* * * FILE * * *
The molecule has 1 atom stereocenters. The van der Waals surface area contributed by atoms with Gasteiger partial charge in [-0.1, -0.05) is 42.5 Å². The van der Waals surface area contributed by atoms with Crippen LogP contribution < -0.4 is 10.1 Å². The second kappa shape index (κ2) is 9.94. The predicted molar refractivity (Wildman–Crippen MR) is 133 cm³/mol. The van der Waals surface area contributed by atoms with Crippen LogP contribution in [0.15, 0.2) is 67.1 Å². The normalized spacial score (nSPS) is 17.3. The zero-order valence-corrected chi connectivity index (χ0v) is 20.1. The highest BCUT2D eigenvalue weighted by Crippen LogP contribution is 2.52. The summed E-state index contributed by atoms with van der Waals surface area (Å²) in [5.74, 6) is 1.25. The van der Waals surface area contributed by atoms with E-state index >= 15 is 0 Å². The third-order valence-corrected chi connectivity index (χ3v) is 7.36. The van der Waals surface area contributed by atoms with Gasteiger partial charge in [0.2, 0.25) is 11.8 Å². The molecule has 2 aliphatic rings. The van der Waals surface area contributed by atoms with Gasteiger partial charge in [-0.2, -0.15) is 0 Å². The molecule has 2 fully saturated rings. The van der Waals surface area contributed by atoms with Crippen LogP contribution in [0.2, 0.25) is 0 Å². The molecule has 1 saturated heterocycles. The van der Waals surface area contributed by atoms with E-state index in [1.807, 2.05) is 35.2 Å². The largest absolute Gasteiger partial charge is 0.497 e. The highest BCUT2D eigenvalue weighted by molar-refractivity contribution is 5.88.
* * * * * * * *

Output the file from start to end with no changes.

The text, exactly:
The molecule has 1 atom stereocenters. The van der Waals surface area contributed by atoms with Gasteiger partial charge in [-0.1, -0.05) is 42.5 Å². The van der Waals surface area contributed by atoms with Crippen LogP contribution < -0.4 is 10.1 Å². The second kappa shape index (κ2) is 9.94. The predicted molar refractivity (Wildman–Crippen MR) is 133 cm³/mol. The van der Waals surface area contributed by atoms with Crippen LogP contribution in [0.15, 0.2) is 67.1 Å². The normalized spacial score (nSPS) is 17.3. The zero-order valence-corrected chi connectivity index (χ0v) is 20.1. The highest BCUT2D eigenvalue weighted by Crippen LogP contribution is 2.52. The summed E-state index contributed by atoms with van der Waals surface area (Å²) in [5.74, 6) is 1.25. The van der Waals surface area contributed by atoms with E-state index >= 15 is 0 Å². The third-order valence-corrected chi connectivity index (χ3v) is 7.36. The van der Waals surface area contributed by atoms with Gasteiger partial charge in [0.2, 0.25) is 11.8 Å². The molecule has 2 aliphatic rings. The van der Waals surface area contributed by atoms with Gasteiger partial charge in [-0.2, -0.15) is 0 Å². The molecule has 2 fully saturated rings. The van der Waals surface area contributed by atoms with Crippen LogP contribution in [0.2, 0.25) is 0 Å². The molecule has 1 saturated heterocycles. The van der Waals surface area contributed by atoms with E-state index in [1.807, 2.05) is 35.2 Å². The largest absolute Gasteiger partial charge is 0.497 e. The highest BCUT2D eigenvalue weighted by molar-refractivity contribution is 5.88.